- Do prophets always hold keys? I've mentioned before that I find our discussion of keys in the Church somewhat lacking, and if that's true, this question may be unanswerable.
- It's interesting she'd cite D&C 132. We almost never read it, perhaps because it is confusing. For instance, it contradicts itself when saying once that plural marriage is fine when the first wife gives her consent, and then later suggesting her consent isn't actually necessary. It also says plural wives should be virgins, yet many of Joseph and Brigham's plural wives were either previously married, or in some cases concurrently married. Finally, it directly contradicts the Book of Mormon when it claims David's plural wives were actually justified, in some cases. Frankly, I think Brigham Young tampered with section 132 before it was canonized; we don't have anything remotely like the original copy anymore to verify it against, and it's far less internally consistent than Joseph's revelations usually were. Anyway, it's interesting to see it quoted.
- She quotes from D&C 21 and claims it refers to the prophet of whatever time we happen to live in. In fact, that verse refers only to Joseph Smith, as is clear upon close reading.
- She says the Apostles "prophesy in the name of Christ." But they don't. Even when you take the broader definition of "prophet" and "prophesy", which doesn't require telling the future but instead denotes supernaturally received information or power (supported in scripture by such incidents as Christ and the Samaritan woman at the well, or the man "blind from birth"), they still don't meet that qualification.
- Once again, we get the modern misinterpretation of “Whether by mine own voice or by the voice of my servants, it is the same.” It doesn't mean that anything a Church leader says is the word of God, as is clear from reading the context. It means the Lord will fulfill His promises, whether He does it Himself, or gets a servant to do it.
- "We are grateful for a church 'built upon the foundation of the apostles and prophets, Jesus Christ himself being the chief corner stone.'" Yes, we definitely are. It was the testimony I heard from someone who claims to have seen Christ (and would thus qualify as an apostle) that started getting me excited about the gospel. I still don't know for myself whether that man's testimony was true, but it doesn't really matter; I'm not following that man, anyway.
- "We need not be 'tossed to and fro, and carried about with every wind of doctrine.'" If you compare the doctrine of the early church with that of today, you can see we've been tossed exactly like that. Hence polygamy starting and ending, temple ordinances changing regularly despite Joseph Smith (and Isaiah, and others) making clear they must never be changed, blacks and the priesthood, etc.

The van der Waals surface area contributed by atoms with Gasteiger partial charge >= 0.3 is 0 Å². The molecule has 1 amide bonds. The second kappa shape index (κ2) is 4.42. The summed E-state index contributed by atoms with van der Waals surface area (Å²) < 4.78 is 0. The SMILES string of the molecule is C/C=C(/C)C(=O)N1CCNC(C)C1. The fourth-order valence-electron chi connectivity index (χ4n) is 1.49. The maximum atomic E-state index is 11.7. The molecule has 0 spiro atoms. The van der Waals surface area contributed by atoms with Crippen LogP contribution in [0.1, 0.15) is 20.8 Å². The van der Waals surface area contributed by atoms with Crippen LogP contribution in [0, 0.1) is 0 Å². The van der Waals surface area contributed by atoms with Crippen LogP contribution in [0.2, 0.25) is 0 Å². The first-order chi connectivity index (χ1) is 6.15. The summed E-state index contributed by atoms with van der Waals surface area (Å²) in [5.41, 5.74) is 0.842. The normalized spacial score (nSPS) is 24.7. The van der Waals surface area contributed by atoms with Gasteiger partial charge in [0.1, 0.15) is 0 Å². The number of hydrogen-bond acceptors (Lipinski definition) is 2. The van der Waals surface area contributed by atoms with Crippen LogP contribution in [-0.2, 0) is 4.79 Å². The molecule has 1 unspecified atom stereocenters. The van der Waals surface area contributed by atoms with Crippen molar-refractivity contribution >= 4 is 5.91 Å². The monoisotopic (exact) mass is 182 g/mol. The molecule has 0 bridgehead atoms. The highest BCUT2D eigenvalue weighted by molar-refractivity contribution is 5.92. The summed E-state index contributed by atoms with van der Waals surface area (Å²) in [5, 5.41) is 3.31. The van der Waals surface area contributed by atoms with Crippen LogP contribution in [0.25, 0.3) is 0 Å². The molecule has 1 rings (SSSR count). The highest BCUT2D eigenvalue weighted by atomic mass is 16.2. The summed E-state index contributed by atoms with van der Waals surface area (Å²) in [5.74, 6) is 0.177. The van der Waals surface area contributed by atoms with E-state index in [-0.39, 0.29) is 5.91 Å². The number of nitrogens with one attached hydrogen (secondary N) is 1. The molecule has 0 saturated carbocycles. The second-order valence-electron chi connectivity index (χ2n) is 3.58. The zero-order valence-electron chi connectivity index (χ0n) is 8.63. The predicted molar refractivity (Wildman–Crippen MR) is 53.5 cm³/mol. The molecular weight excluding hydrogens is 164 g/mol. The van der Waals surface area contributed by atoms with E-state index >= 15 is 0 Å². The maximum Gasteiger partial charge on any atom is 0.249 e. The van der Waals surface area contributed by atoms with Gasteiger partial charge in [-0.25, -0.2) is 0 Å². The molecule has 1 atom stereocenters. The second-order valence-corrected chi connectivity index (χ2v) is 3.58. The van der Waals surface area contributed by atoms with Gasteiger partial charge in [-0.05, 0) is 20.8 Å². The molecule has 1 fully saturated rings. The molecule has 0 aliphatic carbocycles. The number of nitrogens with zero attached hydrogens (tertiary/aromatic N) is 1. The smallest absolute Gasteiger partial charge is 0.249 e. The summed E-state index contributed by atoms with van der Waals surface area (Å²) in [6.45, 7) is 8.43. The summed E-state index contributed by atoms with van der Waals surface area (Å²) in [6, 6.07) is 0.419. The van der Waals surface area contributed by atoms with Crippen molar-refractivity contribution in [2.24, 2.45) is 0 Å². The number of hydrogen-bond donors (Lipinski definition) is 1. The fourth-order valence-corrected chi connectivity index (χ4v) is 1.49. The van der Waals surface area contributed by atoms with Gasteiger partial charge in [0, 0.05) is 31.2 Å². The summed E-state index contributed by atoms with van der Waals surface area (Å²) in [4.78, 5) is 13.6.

- The "knowledge of the Son of God" Paul refers to in the scripture she quotes is more than just intellectual knowledge; it means we've seen Christ, talked with Him, and made covenants directly with Him.
- It's interesting to consider what previous exposure the widow may have had to Elijah. The scriptures give no indication that he was some sort of ecclesiastical leader to whom the widow would have given a sustaining vote, for instance. Presumably the Spirit confirmed Elijah's promise (made, notably, in the name of "the Lord God of Israel"), to the widow. We should seek the same confirmation when leaders or others tell us to do something.
- "We heed prophetic word even when it may seem unreasonable, inconvenient, and uncomfortable." Yes, given the Lord's confirmation, we do. And we receive subsequent witnesses from the Lord that it was right. This sustains us even when unthinking family members and friends accuse us of deception and evil because of the uncomfortable things we've chosen to do.
- "But following the prophet is always right." I wonder if she's read the story of the two prophets in 1 Kings 13...
- "The words of the prophets are like manna to our souls." I mentioned a man who claimed to have seen Christ. I found his words "like manna", because they helped me understand the scriptures. The Lord then opened my eyes further, that I understood the scriptures still better. Generally Church leaders don't talk in detail about scripture anymore, so I don't have that experience listening to them.
- The line attributed to J. Golden Kimball about not getting anywhere in the Church without either "inspiration, perspiration, or relation" came to mind when she started quoting Bruce R. McConkie, her uncle-in-law.
- "May we open our ears to hear, our hearts to understand, and our minds that the mysteries of God may be unfolded to our view." This is an excellent thing to be praying for. It's what Nephi prayed for when he needed to know whether to follow Lehi and the rest of the family, and it's what the scriptures call a "softened heart".
Sunday, October 25, 2015
"Live according to the Words of the Prophets" By Carol F. McConkie
Find this talk here.